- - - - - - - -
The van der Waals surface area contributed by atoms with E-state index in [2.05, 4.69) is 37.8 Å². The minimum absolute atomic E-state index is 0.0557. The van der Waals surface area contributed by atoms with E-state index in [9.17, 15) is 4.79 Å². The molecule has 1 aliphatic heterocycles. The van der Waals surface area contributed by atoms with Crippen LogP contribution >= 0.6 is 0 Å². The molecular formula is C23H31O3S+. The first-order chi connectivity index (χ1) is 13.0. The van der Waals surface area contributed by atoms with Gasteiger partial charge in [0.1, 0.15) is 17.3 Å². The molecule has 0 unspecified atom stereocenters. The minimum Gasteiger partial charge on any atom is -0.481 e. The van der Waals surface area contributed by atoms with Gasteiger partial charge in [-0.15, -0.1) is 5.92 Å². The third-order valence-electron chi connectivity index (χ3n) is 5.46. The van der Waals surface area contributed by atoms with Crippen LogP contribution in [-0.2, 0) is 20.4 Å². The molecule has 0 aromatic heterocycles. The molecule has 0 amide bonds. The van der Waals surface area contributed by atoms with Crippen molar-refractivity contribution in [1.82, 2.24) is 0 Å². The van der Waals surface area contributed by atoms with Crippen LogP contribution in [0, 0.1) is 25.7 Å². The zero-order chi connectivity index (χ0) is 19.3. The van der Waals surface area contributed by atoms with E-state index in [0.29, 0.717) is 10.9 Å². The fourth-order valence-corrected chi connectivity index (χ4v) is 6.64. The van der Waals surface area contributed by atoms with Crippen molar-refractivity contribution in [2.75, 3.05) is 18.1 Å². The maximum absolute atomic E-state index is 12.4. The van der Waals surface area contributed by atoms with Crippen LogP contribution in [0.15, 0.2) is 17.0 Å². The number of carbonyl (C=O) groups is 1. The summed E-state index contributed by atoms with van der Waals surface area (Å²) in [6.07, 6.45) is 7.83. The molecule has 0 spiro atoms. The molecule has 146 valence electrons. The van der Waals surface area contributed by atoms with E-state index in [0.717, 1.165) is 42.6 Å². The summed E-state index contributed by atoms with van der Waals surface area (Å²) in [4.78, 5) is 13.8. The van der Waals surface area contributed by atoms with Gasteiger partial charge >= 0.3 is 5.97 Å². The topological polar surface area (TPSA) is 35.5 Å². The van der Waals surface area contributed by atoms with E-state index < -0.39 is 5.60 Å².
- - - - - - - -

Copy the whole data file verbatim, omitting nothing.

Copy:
The van der Waals surface area contributed by atoms with E-state index in [2.05, 4.69) is 37.8 Å². The minimum absolute atomic E-state index is 0.0557. The van der Waals surface area contributed by atoms with E-state index in [9.17, 15) is 4.79 Å². The molecule has 1 aliphatic heterocycles. The van der Waals surface area contributed by atoms with Crippen LogP contribution >= 0.6 is 0 Å². The molecular formula is C23H31O3S+. The first-order chi connectivity index (χ1) is 13.0. The van der Waals surface area contributed by atoms with Gasteiger partial charge in [0.1, 0.15) is 17.3 Å². The molecule has 0 unspecified atom stereocenters. The minimum Gasteiger partial charge on any atom is -0.481 e. The van der Waals surface area contributed by atoms with Gasteiger partial charge in [-0.15, -0.1) is 5.92 Å². The third-order valence-electron chi connectivity index (χ3n) is 5.46. The van der Waals surface area contributed by atoms with Crippen LogP contribution in [-0.2, 0) is 20.4 Å². The molecule has 0 aromatic heterocycles. The molecule has 0 amide bonds. The van der Waals surface area contributed by atoms with Crippen molar-refractivity contribution in [1.82, 2.24) is 0 Å². The van der Waals surface area contributed by atoms with Crippen LogP contribution in [0, 0.1) is 25.7 Å². The zero-order chi connectivity index (χ0) is 19.3. The van der Waals surface area contributed by atoms with E-state index in [0.29, 0.717) is 10.9 Å². The fourth-order valence-corrected chi connectivity index (χ4v) is 6.64. The van der Waals surface area contributed by atoms with Crippen molar-refractivity contribution in [2.75, 3.05) is 18.1 Å². The maximum absolute atomic E-state index is 12.4. The van der Waals surface area contributed by atoms with Crippen LogP contribution in [0.15, 0.2) is 17.0 Å². The number of carbonyl (C=O) groups is 1. The summed E-state index contributed by atoms with van der Waals surface area (Å²) in [6.07, 6.45) is 7.83. The molecule has 0 spiro atoms. The molecule has 146 valence electrons. The van der Waals surface area contributed by atoms with E-state index in [0.717, 1.165) is 42.6 Å². The summed E-state index contributed by atoms with van der Waals surface area (Å²) in [4.78, 5) is 13.8. The van der Waals surface area contributed by atoms with Gasteiger partial charge >= 0.3 is 5.97 Å². The topological polar surface area (TPSA) is 35.5 Å². The van der Waals surface area contributed by atoms with E-state index < -0.39 is 5.60 Å².